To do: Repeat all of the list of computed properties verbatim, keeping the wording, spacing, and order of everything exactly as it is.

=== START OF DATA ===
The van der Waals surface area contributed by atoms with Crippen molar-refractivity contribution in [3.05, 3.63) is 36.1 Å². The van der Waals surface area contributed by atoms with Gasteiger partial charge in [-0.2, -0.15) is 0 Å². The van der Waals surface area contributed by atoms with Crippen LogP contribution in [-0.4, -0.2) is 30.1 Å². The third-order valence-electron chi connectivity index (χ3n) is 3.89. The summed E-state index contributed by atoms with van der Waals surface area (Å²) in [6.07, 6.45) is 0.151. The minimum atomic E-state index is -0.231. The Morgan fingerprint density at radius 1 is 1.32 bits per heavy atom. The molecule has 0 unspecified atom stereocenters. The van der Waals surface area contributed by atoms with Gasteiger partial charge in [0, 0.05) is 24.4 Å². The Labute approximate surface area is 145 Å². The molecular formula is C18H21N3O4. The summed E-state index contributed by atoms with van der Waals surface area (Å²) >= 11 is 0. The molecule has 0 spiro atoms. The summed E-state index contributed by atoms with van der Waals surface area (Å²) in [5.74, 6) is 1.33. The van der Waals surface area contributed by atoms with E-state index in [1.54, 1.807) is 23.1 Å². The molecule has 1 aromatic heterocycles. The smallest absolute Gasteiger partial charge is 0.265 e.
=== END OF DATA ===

The van der Waals surface area contributed by atoms with Crippen molar-refractivity contribution in [3.05, 3.63) is 36.1 Å². The van der Waals surface area contributed by atoms with Gasteiger partial charge in [-0.2, -0.15) is 0 Å². The van der Waals surface area contributed by atoms with Crippen LogP contribution in [-0.4, -0.2) is 30.1 Å². The third-order valence-electron chi connectivity index (χ3n) is 3.89. The summed E-state index contributed by atoms with van der Waals surface area (Å²) in [6.07, 6.45) is 0.151. The minimum atomic E-state index is -0.231. The Morgan fingerprint density at radius 1 is 1.32 bits per heavy atom. The molecule has 0 unspecified atom stereocenters. The van der Waals surface area contributed by atoms with Gasteiger partial charge in [0, 0.05) is 24.4 Å². The Labute approximate surface area is 145 Å². The molecular formula is C18H21N3O4. The summed E-state index contributed by atoms with van der Waals surface area (Å²) >= 11 is 0. The molecule has 0 spiro atoms. The summed E-state index contributed by atoms with van der Waals surface area (Å²) in [5.74, 6) is 1.33. The van der Waals surface area contributed by atoms with E-state index in [1.54, 1.807) is 23.1 Å². The molecule has 1 aromatic heterocycles. The smallest absolute Gasteiger partial charge is 0.265 e.